The Petitioner is not challenging the subject property’s assessed value. Further, the Petitioner did not offer any evidence or argument as to the assessed value. In fact, the current assessment for March 1, 2009, is not even part of the record. Thus, the Board has no valuation evidence before it to address.
Instead, the Petitioner requests the Board to order a refund on taxes paid resulting from the March 1, 2009, assessment. However, the Board is a creation of the legislature, and it has only those powers conferred by statute. Matonovich v. State Bd. of Tax Comm’rs, 705 N.E.2d 1093, 1096 (Ind. Tax Ct. 1999). The relevant statute is Ind. Code § 6-1.5-4-1, which provides as follows:
(a) The Indiana Board shall conduct an impartial review of all appeals concerning:
(1) The assessed valuation of tangible property;
(2) Property tax deductions;
(3) Property tax exemptions; or
(4) Property tax credits;
That are made from a determination by an assessing official or county property tax assessment board of appeals to the Indiana board under any law.
(2) Appeals described in this section shall be conducted under IC 6-1.1-15.
Ind. Code § 6-1.5-4-1.
As the Respondent acknowledged, another statute does give the Board the authority to review claims for refund in very limited circumstances. Specifically, Ind. Code § 6-1.1-26-1 provides as follows:
A person, or his heirs, personal representative, or successors, may file a claim for the refund of all or a portion of a tax installment which he has paid. However, the claim must be:
(1) Filed with the auditor of the county in which the taxes were originally paid;
(2) Filed within three (3) years after the taxes were first due;
(3) Filed on the form prescribed by the state board of accounts and approved by the department of local government finance; and
(4) Based upon one (1) of the following grounds:
(A) Taxes on the same property have been assessed and paid more than once for the same year.
(B) The taxes, as a matter of law, were illegal
(C) There was a mathematical error either in the computation of the assessment upon which the taxes were based or in the computation of the taxes.
Ind. Code § 6-1.1-26-1.
If the taxpayer has complied with the provisions of Ind. Code § 6-1.1-26-1, then the Board has the authority to decide denials of claims under Ind. Code § 6-1.1-26-3. Indiana Code § 6-1.1-26-3(b) provides:
(b) If the claim for refund is disapproved by either the county auditor, the county treasurer, or the county assessor, the claimant may appeal that decision to the Indiana board. The claimant must initiate the appeal and the Indiana board shall hear the appeal in the same manner that assessment appeals are heard by the Indiana board.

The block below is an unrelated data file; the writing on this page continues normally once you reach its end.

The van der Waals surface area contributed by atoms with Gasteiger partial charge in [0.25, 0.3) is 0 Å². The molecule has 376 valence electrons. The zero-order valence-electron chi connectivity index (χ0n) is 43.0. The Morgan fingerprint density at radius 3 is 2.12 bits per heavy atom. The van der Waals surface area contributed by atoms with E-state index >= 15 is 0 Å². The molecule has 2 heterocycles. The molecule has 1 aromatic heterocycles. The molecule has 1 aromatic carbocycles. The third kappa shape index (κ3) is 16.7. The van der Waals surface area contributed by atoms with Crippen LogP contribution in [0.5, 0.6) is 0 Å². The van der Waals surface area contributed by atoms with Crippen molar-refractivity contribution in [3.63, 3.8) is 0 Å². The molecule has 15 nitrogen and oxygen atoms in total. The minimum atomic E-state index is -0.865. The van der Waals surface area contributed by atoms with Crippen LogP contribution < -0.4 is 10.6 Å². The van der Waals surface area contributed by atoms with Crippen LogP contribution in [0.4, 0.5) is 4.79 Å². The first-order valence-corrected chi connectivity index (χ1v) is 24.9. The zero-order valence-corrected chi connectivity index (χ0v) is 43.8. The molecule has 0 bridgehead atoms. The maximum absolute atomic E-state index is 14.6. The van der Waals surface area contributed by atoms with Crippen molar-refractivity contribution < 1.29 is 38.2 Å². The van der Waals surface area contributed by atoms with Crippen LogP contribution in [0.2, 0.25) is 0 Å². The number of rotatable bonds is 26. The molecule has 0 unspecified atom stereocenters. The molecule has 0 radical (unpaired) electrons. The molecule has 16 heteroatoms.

Ind. Code § 6-1.1-26-3(b).
However, the appeal does not involve any of the circumstances contemplated by Ind. Code § 6-1.1-26-1, so Ind. Code § 6-1.1-26-3 is not triggered. Moreover, the Petitioner did not follow the procedure required to initiate a review under either statute.
Thus, neither the Board’s enabling statute, nor any other statute, grants any power to review refunds or order the issuance of a refund to a taxpayer. Given the clear language of the statutes, the Board lacks the subject matter jurisdiction to afford the Petitioner the relief that it seeks with regard to a refund of any taxes resulting from the March 1, 2009, assessment.
Further, even if the Board had the authority to decide this case, the Board is unable to find any grounds for which to find for the Petitioner. Again, there is no evidence on the record regarding the subject property’s March 1, 2009, assessment, and therefore no conclusive evidence that the assessment was ever actually reduced for that year. Also, any assumption that the March 1, 2009, assessment should have been reduced simply because the assessment was reduced in subsequent years is misguided. Each assessment and tax year stands alone. See Thousand Trails, Inc. v. State Bd. of Tax Comm’rs, 747 N.E.2d 1072, 1077 (Ind. Tax Ct. 2001); Quality Stores, Inc. v. State Bd. of Tax Comm’rs, 740 N.E.2d 9939, 942 (Ind. Tax Ct. 2000); Barth, Inc. v. State Bd. of Tax Comm’rs, 699 N.E.2d 800, 805 n.14 (Ind. Tax Ct. 1998). This principle is consistent with the fact that under Indiana’s current assessment system, the valuation date for each assessment year is different.